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Electronic monitoring of employees’ remote work has increased in the last few years as employers have become concerned with employee productivity during the Covid-19 pandemic.  Monitoring technology can track the websites an employee visits and for how long, the number of keystrokes or mouse movements an employee has in a given time period, when an employee is away from their computer and even what an employee is typing, reading or watching.  Though generally legal, the use of this technology has prompted California to propose a bill aimed at, among other things, restricting employers’ use of such technology to specific times of day, activities and locations.

Continue Reading Who is Watching The Watchers? California Seeks to Limit Monitoring of Remote Employees

As we predicted in our prior post (here), California passed new pay transparency legislation requiring employers to report contractor compensation data and list employee pay ranges (salary or hourly rates of pay) on job postings.  Effective January 1, 2023, Senate Bill 1162, known as the Pay Transparency for Pay Equity Act, mandates that employers submit pay data reports to the California Civil Rights Department revealing compensation paid to contractors broken down by gender, race, and ethnicity.  Following Colorado, Washington, and New York City, California employers with 15 or more workers also must disclose salary ranges on all job advertisements, whether posted by the employer or a third party.  Employers of any size must provide existing employees with the salary range for their positions if requested.

Continue Reading California Passes Public Pay Disclosure Reporting Requirements for Employers Hiring Contract Workers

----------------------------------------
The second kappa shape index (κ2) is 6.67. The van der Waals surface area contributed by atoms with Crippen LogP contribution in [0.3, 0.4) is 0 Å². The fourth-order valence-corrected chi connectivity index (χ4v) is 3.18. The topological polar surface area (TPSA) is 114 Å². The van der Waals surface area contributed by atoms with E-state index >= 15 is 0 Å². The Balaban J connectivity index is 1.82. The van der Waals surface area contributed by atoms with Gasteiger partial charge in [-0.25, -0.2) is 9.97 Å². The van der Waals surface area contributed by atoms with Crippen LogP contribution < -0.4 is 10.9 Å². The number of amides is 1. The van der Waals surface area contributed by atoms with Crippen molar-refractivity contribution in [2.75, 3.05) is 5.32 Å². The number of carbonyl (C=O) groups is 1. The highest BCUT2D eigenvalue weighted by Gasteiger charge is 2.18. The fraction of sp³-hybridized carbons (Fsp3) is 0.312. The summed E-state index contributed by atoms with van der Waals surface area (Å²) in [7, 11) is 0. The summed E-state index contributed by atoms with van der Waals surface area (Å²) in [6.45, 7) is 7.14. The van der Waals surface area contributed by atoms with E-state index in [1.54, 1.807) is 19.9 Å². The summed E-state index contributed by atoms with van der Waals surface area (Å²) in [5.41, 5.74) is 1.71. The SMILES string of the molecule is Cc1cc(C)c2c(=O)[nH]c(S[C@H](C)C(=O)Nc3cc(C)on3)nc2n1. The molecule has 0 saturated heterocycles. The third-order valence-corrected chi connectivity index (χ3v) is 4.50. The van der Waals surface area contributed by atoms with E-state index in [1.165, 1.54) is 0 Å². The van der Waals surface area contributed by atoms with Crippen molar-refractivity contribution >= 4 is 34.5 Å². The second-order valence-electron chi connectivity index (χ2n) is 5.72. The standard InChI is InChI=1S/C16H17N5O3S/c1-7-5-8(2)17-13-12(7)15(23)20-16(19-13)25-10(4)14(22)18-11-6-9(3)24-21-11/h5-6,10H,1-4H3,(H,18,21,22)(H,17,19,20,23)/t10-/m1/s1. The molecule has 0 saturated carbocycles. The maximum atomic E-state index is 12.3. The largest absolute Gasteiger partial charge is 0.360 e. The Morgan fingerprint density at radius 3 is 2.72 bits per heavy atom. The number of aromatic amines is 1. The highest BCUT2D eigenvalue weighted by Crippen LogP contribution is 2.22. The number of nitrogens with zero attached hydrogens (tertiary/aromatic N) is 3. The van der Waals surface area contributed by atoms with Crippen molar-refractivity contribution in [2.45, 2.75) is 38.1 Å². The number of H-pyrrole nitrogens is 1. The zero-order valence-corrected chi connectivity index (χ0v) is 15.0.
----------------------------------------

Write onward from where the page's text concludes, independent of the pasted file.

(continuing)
The three-judge panel that decided AB 51 was (mostly) lawful, and that employers could not retaliate against employees who refused to sign arbitration agreements as a condition of employment, withdrew the decision and agreed to take another look.  On August 22, 2022, two of three members of the panel that decided Chamber of Commerce of the U.S. v. Bonta voted to withdraw the ruling sua sponte and agreed to a rehearing in light of the U.S. Supreme Court’s ruling in Viking River Cruises v. Moriana.

Continue Reading Prohibiting Mandatory Arbitration:  Ninth Circuit Agrees to a Re-Do

Widening the split among circuit courts, the Third Circuit recently rejected attempts by two out-of-state employees to join an FLSA collective action as opt-in plaintiffs because their claims did not “arise out of or relate to” the defendant’s contacts with the state in which the case is pending.  

Continue Reading The Third Circuit Decides “We’re (Not) Nationwide”

Employment practitioners will be waiting with bated breath now that the California Supreme Court has granted the defendant’s petition for review in Uber Technologies, Inc. v. Adolph, S274671.  This is the second PAGA case California’s top court will review since the U.S. Supreme Court decision in Viking River Cruises v. Moriana, which held that the Federal Arbitration Act requires courts to enforce parties’ arbitration agreements and preempts conflicting state laws that invalidate contractual waivers of the right to assert representative claims under PAGA.  See our prior coverage of Viking River Cruises here.

Continue Reading California Supreme Court to Address Viking River Cruises

Is the right to compel arbitration waived only when the plaintiff can show prejudice from the defendant’s inconsistent actions and delay?  In Morgan v. Sundance, Inc., No. 21-328 (2022), the Supreme Court found that the Federal Arbitration Act (“FAA”) does not permit courts to create tests to favor arbitration over litigation, and that a showing of prejudice is not required for a claim of waiver.

Continue Reading U.S. Supreme Court Rejects Prejudice Element for a Claim of Waiver